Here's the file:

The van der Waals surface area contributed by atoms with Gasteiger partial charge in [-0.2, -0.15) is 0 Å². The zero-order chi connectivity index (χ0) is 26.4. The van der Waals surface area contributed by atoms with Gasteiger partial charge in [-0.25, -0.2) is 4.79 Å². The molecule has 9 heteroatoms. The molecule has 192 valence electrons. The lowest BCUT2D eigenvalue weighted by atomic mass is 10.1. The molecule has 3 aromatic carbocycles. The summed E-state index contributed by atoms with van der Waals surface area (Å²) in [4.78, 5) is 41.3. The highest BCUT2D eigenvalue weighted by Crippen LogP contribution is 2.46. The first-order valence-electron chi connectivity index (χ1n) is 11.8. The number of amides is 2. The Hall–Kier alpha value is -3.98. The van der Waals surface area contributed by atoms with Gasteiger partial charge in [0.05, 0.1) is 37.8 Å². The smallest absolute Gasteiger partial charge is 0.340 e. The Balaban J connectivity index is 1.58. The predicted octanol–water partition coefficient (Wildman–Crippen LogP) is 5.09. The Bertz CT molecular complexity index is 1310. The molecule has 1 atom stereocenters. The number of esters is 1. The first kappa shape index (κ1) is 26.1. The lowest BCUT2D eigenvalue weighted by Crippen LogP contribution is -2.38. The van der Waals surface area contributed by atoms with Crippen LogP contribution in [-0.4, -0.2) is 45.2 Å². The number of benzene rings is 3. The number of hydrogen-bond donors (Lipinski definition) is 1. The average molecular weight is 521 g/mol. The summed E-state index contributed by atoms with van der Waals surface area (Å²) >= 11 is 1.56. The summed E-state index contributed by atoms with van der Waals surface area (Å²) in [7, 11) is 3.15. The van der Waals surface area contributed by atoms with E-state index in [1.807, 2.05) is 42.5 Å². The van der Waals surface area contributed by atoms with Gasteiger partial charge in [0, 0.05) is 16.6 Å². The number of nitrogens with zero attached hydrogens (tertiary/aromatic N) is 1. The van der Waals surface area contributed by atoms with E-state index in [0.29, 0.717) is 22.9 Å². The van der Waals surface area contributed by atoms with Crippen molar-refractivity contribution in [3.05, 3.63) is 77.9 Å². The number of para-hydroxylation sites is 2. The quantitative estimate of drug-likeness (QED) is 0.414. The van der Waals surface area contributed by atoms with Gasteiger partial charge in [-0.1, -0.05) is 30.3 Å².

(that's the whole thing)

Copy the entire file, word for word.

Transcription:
The van der Waals surface area contributed by atoms with Gasteiger partial charge in [-0.2, -0.15) is 0 Å². The zero-order chi connectivity index (χ0) is 26.4. The van der Waals surface area contributed by atoms with Gasteiger partial charge in [-0.25, -0.2) is 4.79 Å². The molecule has 9 heteroatoms. The molecule has 192 valence electrons. The lowest BCUT2D eigenvalue weighted by atomic mass is 10.1. The molecule has 3 aromatic carbocycles. The summed E-state index contributed by atoms with van der Waals surface area (Å²) in [4.78, 5) is 41.3. The highest BCUT2D eigenvalue weighted by Crippen LogP contribution is 2.46. The first-order valence-electron chi connectivity index (χ1n) is 11.8. The number of amides is 2. The Hall–Kier alpha value is -3.98. The van der Waals surface area contributed by atoms with Gasteiger partial charge in [0.05, 0.1) is 37.8 Å². The smallest absolute Gasteiger partial charge is 0.340 e. The Balaban J connectivity index is 1.58. The predicted octanol–water partition coefficient (Wildman–Crippen LogP) is 5.09. The Bertz CT molecular complexity index is 1310. The molecule has 1 atom stereocenters. The number of esters is 1. The first kappa shape index (κ1) is 26.1. The lowest BCUT2D eigenvalue weighted by Crippen LogP contribution is -2.38. The van der Waals surface area contributed by atoms with Crippen LogP contribution in [-0.4, -0.2) is 45.2 Å². The number of benzene rings is 3. The number of hydrogen-bond donors (Lipinski definition) is 1. The average molecular weight is 521 g/mol. The summed E-state index contributed by atoms with van der Waals surface area (Å²) >= 11 is 1.56. The summed E-state index contributed by atoms with van der Waals surface area (Å²) in [7, 11) is 3.15. The van der Waals surface area contributed by atoms with E-state index in [1.807, 2.05) is 42.5 Å². The van der Waals surface area contributed by atoms with Gasteiger partial charge in [0, 0.05) is 16.6 Å². The number of nitrogens with zero attached hydrogens (tertiary/aromatic N) is 1. The van der Waals surface area contributed by atoms with E-state index in [0.29, 0.717) is 22.9 Å². The van der Waals surface area contributed by atoms with Crippen molar-refractivity contribution in [3.05, 3.63) is 77.9 Å². The number of para-hydroxylation sites is 2. The quantitative estimate of drug-likeness (QED) is 0.414. The van der Waals surface area contributed by atoms with Gasteiger partial charge in [-0.1, -0.05) is 30.3 Å².